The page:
The Hindu: Fabulously Flightless

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Fabulously flightless

AREFA TEHSIN

All dressed up: Standing tall. Photo: The Hindu Photo Library

 

Strange as it may seem, some birds don’t fly. They have wings but it’s not possible for them to take off! So, what use are the wings?

“If I were a bird, I’d sing a song

And fly about the whole day long

And when the night comes, go to rest

Up in my cozy little nest”

When we think of fish, we think of water. When we think of birds, we think of wings. All fish can swim, but all birds can’t fly. They have wings, yes, but they’re just for flapping, distracting a predator or just expressing their annoyance at being disturbed. These flightless birds might be missing the keel of the breastbone, one which attaches to the flight muscles, but they don’t miss anything in spirit.

Other uses

Some have developed outstanding camouflage plumages, others muscular legs for running, yet others super-bird feet for wading and swimming. And even elaborate rituals to impress their mates without flying. The wings are not redundant after all, in many bird families who have given up flying. They’ve developed them for alternate uses like flippers for swimmers and brakes for runners.

Of the many fabulously flightless birds, here are a few:

Penguin: The cuddly aquatic birds, dressed in black and white tuxedos, with their flippers hanging by their side like Charlie Chaplin arms, live in the Southern Hemisphere. Fairy or the little blue penguin is the tiniest of all (40 cm) and the emperor penguin the largest (3 ft 7 in), but their prehistoric ancestors stood as tall and as heavy as an adult human. Once a year, penguins shed their feathers. No swimming or fishing is possible then, so they fatten themselves up to survive two to three weeks till they re-grow them. No wonder it is called the “catastrophic molt!”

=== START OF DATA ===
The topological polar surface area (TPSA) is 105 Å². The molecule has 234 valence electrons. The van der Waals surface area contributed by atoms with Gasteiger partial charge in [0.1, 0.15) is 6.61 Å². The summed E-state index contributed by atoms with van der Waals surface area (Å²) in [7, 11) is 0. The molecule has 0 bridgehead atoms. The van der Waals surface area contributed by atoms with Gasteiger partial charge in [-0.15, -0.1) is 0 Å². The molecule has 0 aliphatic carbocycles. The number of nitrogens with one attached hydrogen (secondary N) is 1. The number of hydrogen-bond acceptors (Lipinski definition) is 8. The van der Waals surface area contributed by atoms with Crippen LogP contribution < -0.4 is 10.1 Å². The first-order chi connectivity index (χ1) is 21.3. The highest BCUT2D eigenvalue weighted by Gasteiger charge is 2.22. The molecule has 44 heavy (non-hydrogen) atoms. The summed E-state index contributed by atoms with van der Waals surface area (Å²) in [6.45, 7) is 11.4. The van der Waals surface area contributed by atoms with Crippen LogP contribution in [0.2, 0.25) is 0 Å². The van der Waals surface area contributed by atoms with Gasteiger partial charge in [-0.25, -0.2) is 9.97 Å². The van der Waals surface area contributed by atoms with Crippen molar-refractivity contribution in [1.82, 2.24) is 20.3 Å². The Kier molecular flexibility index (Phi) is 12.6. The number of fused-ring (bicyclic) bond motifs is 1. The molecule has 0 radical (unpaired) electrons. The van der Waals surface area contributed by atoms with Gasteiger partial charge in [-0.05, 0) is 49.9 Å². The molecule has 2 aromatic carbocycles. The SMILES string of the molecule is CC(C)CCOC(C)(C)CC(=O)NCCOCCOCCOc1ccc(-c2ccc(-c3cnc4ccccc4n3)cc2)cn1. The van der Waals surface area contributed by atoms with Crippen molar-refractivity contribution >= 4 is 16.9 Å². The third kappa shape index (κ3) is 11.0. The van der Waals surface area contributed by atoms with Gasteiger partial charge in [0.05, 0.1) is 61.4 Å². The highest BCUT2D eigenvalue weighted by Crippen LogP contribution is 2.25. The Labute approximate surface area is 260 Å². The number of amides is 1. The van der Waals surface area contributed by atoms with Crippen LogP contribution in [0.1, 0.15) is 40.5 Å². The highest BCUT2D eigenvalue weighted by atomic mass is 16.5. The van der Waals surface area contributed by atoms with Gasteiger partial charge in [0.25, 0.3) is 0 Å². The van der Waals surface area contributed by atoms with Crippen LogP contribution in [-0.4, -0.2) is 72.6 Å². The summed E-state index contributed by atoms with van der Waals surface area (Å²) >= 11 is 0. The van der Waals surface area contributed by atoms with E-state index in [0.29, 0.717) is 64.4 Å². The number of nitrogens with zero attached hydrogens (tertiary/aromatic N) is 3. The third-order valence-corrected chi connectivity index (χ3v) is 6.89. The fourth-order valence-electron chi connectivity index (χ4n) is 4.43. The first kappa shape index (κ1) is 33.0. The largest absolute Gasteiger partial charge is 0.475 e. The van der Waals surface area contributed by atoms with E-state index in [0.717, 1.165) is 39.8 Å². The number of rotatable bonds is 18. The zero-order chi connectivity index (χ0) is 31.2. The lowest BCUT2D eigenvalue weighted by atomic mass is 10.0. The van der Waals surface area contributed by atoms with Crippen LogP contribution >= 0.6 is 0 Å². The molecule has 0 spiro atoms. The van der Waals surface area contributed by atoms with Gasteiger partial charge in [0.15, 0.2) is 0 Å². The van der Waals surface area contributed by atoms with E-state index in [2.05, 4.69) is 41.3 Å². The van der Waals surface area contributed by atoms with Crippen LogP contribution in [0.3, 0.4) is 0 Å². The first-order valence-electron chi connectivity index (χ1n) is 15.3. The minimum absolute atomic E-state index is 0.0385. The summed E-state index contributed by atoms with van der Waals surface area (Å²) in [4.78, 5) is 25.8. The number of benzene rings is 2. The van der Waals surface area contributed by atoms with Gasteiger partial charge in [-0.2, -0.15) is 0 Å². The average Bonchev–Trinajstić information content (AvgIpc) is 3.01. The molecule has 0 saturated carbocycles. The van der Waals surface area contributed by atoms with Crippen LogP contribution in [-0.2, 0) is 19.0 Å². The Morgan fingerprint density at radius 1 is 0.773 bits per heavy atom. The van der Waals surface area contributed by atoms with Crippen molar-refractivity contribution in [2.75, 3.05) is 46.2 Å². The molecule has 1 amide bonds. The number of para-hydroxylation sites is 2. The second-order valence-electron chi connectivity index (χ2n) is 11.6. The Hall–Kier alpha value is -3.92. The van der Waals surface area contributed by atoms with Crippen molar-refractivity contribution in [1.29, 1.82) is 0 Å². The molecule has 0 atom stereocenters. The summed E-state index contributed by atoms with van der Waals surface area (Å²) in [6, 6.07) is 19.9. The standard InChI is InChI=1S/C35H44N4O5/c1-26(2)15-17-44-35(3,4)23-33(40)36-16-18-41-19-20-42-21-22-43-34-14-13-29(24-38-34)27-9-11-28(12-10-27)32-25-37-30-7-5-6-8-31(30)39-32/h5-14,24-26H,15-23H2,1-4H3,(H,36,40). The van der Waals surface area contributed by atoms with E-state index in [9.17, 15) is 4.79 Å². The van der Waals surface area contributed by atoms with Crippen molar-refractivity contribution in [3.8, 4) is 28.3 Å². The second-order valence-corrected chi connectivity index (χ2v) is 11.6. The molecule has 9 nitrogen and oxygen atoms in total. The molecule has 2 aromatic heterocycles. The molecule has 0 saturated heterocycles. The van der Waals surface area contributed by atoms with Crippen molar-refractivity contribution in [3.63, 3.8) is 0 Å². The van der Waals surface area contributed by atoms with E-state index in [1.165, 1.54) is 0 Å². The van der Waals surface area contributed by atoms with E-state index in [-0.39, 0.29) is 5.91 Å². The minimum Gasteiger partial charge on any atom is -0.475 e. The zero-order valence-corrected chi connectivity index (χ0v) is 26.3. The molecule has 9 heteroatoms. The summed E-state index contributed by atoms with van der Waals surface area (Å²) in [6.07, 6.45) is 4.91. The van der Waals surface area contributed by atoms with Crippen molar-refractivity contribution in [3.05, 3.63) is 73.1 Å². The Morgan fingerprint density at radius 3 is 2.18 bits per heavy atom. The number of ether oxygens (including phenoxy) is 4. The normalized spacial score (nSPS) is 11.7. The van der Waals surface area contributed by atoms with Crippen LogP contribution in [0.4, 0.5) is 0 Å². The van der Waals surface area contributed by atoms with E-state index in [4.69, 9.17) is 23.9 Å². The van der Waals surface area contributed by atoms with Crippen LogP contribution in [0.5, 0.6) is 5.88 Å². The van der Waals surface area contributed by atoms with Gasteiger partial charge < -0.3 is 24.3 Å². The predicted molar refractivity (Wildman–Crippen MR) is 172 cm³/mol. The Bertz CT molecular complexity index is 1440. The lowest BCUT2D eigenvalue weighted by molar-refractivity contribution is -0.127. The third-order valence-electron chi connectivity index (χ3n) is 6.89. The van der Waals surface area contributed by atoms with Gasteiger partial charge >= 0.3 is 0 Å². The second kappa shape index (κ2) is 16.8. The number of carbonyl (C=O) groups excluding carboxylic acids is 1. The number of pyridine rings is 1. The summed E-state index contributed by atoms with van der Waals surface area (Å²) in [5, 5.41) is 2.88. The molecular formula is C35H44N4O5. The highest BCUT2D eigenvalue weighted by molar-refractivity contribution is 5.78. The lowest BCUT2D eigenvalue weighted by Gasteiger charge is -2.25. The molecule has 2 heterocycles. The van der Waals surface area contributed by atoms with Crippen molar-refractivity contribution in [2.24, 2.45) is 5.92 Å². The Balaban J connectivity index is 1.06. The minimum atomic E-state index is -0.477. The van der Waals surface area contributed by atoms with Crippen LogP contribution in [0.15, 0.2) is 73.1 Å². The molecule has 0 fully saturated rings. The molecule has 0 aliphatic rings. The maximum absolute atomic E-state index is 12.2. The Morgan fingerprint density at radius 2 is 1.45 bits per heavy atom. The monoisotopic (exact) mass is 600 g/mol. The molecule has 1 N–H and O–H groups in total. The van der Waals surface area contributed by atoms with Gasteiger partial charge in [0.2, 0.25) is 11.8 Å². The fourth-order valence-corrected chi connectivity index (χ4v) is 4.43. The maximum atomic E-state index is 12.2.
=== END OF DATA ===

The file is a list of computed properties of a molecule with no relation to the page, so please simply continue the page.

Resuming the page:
Invisible Rail: Any guesses on why it’s called invisible? Well, yeah, it is difficult to spot. It lives in the almost impenetrable spikey sago swamps of North Maluku in Indonesia. It uses its wings to make a ‘tuk-tuk-tuk’ sound along with a drumming call. Abundance of food, lack of predators and no need for migration make island birds readily lose their ability to fly. Too bad they don’t take into account humans who come walking into their island homes and hunt them to extinction. This bird is listed as threatened.

Southern Cassowary: It is a ratite — a large flightless bird like the ostrich and rhea. With intimidating three-toed legs, horn-like casque, blue face, two red wattles, a well-rounded back body and a fiery temper. Don’t fluff yourself and go too near it, it might poke holes in your body and leave you like a sponge. The second heaviest bird on earth, it can reach up to 5.9 feet in height!

Kakapo: The owl-faced Kakapo is the only parrot that doesn’t fly! What’s more, it is heavy (can reach around four kgs), lives long (between 95-120 years!), smells musty-sweet and walks for miles to gather for group dances to compete for the attention of the ladies. In the 1880s, due to the arrival of European settlers and their pets, their numbers went down drastically. Today, they are critically endangered.

We are advised now and then to spread our wings and take a flight. I’d prefer to stay on ground and live for 120 years like the Kakapo, thank you.

The writer is Ex-Hon. Wildlife Warden, Udaipur

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